Multi-Disciplinary and Cultural Conference host empowering speakers

by Roxanna Boren, Contributor

Activists for the Latinx community speak about struggle and advocate for equality on campus, inspiring students to push for change.The Latino Student Social Work Association held a Multi-Disciplinary and Cultural Conference at San Diego State on March 5, where speakers from activist organizations coincided.

 Guest speakers included Dulce Garcia from Border Angels, Dr. Shirley Weber from the California State Assembly, the Voices of Our City Choir, Sahra Abdi from the United Woman of East Africa support team and Dolores Huerta an American labor leader and civil rights activist.

The President of LSSWA and social work junior Melanie Ramirez said, “It is important that we as a community hear different perspectives on social problems so that we can understand and help other vulnerable communities. Our conference will give attendees an alternate perspective on current issues.”

This is exactly what the conference did.

Border Angels is an organization that focuses on migrant rights and immigration reform while advocating for equality. Dulce Garcia, a member, spoke about the Water Drop Program which encourages volunteers to make the treacherous hike migrants take when attempting to cross the desert to reach the U.S. from Mexico. Along the way, volunteers drop off supplies such as water and clothing to assist migrants in their journey.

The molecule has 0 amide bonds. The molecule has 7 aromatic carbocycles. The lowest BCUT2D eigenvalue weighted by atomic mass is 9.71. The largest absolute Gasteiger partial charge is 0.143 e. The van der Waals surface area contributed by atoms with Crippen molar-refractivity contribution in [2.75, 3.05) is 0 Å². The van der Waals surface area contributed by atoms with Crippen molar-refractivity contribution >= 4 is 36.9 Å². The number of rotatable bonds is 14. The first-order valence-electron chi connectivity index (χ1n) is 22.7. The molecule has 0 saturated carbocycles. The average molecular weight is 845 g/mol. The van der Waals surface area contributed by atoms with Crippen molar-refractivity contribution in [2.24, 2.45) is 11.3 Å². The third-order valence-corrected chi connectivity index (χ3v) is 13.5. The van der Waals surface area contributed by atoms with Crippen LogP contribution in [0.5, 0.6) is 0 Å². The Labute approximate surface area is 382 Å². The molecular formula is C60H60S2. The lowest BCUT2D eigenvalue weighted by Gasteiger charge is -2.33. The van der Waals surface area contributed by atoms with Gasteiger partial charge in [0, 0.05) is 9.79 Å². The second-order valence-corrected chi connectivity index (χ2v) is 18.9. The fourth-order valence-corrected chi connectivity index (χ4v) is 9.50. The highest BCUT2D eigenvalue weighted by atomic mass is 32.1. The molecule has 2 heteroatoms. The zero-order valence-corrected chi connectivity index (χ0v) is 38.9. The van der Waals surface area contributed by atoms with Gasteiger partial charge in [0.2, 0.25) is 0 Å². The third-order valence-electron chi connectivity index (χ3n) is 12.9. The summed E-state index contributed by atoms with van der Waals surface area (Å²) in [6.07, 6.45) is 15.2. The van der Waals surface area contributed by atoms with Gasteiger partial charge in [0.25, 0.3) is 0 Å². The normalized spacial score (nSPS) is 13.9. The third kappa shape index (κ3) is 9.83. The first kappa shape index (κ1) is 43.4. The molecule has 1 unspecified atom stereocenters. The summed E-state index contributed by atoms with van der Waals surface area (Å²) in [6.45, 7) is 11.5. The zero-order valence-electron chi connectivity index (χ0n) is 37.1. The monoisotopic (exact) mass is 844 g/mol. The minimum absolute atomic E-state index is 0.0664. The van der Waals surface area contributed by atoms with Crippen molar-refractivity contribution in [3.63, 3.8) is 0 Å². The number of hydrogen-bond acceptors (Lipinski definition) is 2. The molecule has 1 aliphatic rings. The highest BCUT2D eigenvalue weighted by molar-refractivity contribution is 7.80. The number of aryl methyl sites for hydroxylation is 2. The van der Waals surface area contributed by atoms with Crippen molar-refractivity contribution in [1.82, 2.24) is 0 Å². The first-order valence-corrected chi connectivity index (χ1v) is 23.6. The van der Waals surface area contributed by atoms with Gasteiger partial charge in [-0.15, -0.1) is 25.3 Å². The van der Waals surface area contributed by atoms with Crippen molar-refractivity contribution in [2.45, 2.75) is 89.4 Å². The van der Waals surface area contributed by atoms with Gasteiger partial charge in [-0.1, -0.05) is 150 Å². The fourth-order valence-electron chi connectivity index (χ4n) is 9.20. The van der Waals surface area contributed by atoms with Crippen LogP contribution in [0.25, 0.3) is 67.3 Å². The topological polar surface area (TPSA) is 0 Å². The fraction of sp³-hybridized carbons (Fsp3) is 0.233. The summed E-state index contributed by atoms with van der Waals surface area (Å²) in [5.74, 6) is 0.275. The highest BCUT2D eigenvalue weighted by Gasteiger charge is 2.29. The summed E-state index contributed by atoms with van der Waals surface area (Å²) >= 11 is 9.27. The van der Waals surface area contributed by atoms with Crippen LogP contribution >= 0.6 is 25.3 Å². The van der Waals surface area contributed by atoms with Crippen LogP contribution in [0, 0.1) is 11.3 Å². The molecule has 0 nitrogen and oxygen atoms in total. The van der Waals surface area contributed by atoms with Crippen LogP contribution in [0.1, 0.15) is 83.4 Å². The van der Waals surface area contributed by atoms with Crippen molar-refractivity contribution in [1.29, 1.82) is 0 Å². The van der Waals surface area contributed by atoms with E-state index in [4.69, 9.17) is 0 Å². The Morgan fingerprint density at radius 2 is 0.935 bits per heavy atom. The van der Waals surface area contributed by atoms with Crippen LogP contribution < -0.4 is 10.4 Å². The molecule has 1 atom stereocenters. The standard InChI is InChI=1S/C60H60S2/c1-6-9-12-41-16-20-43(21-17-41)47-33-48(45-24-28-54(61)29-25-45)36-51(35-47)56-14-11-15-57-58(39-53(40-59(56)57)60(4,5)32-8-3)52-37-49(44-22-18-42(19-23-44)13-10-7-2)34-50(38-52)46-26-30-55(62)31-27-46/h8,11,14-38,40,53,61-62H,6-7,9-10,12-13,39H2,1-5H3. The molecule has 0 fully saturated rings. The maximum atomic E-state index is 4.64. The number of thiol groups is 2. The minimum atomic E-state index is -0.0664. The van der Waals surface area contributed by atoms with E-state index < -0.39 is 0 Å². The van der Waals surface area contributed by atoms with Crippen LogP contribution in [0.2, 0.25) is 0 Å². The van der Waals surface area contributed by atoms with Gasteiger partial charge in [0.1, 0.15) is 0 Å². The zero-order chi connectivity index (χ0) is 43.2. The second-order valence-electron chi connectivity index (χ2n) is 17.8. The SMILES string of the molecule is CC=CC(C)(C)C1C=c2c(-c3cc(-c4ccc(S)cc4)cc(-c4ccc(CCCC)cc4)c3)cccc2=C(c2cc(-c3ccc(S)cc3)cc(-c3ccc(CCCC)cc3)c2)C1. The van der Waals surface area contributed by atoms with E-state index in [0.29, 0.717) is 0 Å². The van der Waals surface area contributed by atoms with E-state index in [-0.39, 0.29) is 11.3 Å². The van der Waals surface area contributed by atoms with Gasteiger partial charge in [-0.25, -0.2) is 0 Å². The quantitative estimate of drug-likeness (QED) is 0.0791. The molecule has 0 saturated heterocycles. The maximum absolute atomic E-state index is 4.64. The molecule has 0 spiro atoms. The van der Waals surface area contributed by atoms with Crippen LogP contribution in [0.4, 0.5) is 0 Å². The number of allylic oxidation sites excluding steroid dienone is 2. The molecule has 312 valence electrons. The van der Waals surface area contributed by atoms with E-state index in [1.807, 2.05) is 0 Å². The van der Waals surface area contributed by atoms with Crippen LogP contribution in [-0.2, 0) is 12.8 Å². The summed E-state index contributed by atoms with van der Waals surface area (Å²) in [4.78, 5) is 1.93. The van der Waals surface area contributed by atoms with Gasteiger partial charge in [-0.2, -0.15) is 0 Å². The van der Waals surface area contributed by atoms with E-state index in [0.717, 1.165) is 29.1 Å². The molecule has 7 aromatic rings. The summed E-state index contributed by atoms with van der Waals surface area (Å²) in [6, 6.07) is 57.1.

Garcia spoke to the tribulations she’s experienced throughout the years while seeing human beings, including her own brother, with no criminal records stripped of their humanity in detention centers due to their lack of papers. She left the audience saying, “hateful language leads to hateful acts, let’s change the narrative.”

Another speaker, Dr. Shirley Weber, spoke of her own story coming from a family of sharecroppers and going on to earn her degree from UCLA. She went on to establish the Department of Africana Studies at SDSU where she taught for 40 years. 

Weber spoke about the importance of having self identity and not being generalized as a minority group, but to embrace and prosper in your culture’s individual community and independence. 

“People always tell me that I am courageous, but that is not true,” Weber said. “I am the beneficiary of courage. Regardless, it is important to have courage in your conviction.” 

The keynote speaker of the night,Dolores Huerta, closed out the conference. She is known as a civil rights activist who worked with Cesar Chavez to cofound the National Farmworkers Association. She spoke about the vital importance of voting and how a democracy is only effective if we are civically engaged. 

Today, at nearly 90 years old, Huerta is still going door-to-door encouraging people to vote and to make their voices heard. The speaker’s impact resonated with many individuals in attendance. Psychology freshman Citlaly Ramirez, a member of LSSWA, said the personal anecdotes shared at the event suck with her most.

“I found it specifically moving when Dulce Garcia was telling real stories about people suffering over the way our country treats refugees,” Ramirez said. “I think it was a really emotional moment knowing both kids and adults risk their lives for a better future.”

Overall, the conference left an emotional and eye awakening impact on the audience to not be complacent in their ignorance and go forward to make changes in what they believe in. 

If anyone is interested in LSSWA, contact or follow them on Instagram @sdsu_lsswa. For more information about Huerta’s voter mobilization efforts, visit